Three years ago, Volkswagen AG was in the depths of scandal because it lied about the emissions of its diesel cars. As 2019 begins, it has emerged as the most disruptive player in the business of selling a different kind of fuel: the electrons that move electric cars.
This is a direct result of its diesel cheating. Ordered by U.S. and California officials to build a $2 billion profit-seeking business in electric vehicle fueling stations, it has done so with aplomb. The subsidiary it created, Electrify America LLC, is now the richest and most talked-about company in the making of roadside chargers. Its influence will be profound if millions of Americans switch from gasoline to electric drivetrains.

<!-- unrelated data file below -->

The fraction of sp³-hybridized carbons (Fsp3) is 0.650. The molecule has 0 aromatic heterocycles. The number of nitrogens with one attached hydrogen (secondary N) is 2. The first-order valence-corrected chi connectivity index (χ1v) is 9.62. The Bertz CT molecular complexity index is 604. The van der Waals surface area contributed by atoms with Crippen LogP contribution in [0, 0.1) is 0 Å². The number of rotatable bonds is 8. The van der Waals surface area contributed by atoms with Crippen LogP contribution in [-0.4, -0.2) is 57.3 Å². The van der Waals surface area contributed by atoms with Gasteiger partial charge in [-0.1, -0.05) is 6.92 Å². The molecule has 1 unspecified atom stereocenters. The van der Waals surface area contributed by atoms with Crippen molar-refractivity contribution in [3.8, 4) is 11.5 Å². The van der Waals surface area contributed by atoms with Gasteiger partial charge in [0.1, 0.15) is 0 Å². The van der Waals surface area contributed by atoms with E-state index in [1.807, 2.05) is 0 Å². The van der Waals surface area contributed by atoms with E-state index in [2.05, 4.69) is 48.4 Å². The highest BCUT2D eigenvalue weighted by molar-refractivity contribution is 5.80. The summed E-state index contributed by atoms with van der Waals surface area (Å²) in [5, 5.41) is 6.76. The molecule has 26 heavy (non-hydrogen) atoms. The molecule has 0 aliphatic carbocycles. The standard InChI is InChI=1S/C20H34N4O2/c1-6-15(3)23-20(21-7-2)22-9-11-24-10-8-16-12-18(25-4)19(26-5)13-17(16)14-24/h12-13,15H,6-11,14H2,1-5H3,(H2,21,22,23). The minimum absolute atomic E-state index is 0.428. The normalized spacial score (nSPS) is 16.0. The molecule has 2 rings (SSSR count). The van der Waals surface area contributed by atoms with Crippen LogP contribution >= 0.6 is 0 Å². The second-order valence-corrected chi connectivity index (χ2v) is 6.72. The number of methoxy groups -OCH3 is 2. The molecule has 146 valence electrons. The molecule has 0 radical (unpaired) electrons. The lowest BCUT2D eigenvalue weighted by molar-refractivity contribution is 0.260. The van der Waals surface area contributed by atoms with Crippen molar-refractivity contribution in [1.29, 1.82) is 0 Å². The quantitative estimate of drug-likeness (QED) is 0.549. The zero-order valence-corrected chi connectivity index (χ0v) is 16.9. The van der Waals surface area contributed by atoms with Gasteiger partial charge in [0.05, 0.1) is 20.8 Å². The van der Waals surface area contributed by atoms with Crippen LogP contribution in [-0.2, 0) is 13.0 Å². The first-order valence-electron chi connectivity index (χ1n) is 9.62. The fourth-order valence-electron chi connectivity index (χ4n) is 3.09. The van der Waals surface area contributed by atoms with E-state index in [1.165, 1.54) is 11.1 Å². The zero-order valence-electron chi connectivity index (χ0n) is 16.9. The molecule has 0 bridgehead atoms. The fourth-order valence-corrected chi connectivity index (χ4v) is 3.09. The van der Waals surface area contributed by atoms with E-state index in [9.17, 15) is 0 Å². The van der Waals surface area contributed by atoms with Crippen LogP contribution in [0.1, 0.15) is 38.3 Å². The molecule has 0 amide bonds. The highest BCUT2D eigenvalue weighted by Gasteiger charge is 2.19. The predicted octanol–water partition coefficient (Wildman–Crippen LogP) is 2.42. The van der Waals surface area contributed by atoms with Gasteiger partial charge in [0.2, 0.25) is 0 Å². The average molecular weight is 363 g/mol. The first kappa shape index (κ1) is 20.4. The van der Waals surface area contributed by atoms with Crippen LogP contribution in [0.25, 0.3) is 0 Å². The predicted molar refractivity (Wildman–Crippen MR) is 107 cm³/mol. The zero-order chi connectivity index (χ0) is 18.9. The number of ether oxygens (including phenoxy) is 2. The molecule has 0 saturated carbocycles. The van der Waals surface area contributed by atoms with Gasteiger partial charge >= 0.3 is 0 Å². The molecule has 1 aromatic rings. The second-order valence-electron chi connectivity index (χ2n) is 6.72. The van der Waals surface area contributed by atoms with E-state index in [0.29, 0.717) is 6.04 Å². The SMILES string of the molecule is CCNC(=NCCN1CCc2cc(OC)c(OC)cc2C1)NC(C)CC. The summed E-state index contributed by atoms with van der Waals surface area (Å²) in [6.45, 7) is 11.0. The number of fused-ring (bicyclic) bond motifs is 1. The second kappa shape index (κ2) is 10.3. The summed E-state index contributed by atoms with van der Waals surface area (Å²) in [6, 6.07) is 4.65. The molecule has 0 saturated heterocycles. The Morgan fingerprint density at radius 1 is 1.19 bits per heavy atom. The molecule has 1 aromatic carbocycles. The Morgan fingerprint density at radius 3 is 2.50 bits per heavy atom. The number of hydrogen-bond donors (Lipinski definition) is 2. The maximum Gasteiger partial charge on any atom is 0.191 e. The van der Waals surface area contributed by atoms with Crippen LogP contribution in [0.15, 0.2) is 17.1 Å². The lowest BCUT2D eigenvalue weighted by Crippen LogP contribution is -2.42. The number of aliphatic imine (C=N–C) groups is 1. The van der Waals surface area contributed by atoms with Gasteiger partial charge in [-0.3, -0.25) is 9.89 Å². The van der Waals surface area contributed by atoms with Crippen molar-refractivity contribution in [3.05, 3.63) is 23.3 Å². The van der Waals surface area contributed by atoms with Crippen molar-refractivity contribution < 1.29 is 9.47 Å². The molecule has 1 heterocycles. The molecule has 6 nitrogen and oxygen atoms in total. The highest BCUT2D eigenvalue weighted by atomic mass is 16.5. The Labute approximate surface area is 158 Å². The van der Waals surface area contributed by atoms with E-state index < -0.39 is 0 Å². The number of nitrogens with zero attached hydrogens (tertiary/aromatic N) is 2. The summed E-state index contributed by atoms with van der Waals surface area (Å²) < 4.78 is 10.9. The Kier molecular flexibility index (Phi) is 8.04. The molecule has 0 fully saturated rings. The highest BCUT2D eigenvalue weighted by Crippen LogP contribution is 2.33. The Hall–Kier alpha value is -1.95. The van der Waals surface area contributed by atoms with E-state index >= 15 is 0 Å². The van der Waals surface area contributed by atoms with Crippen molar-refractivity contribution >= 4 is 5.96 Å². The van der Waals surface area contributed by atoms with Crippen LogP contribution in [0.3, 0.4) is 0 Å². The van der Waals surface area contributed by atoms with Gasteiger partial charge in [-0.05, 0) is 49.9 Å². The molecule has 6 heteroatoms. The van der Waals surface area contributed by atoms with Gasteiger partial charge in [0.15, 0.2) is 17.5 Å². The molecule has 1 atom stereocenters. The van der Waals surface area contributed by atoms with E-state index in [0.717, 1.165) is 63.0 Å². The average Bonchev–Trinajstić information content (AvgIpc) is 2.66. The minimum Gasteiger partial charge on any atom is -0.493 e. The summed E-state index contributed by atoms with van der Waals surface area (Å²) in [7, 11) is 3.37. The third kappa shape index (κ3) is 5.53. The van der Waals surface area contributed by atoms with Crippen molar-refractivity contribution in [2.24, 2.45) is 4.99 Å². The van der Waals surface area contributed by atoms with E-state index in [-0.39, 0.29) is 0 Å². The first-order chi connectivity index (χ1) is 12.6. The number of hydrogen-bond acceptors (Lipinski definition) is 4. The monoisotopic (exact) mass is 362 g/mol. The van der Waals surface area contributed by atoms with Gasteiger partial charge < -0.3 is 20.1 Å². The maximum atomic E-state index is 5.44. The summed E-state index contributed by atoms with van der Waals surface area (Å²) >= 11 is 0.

Electrify America and its money are like a gravitational force. Almost overnight, the Reston, Va.-based VW unit has turned its suppliers into market leaders. It has upended the business plans of longer-established charging companies, and set high and expensive new standards for crucial parts of the EV ecosystem.
The VW subsidiary says it is making charging faster and more accessible, just like regulators asked. But its rivals see something else: a ruthless competitor that is magnanimous in public but can be underhanded in private.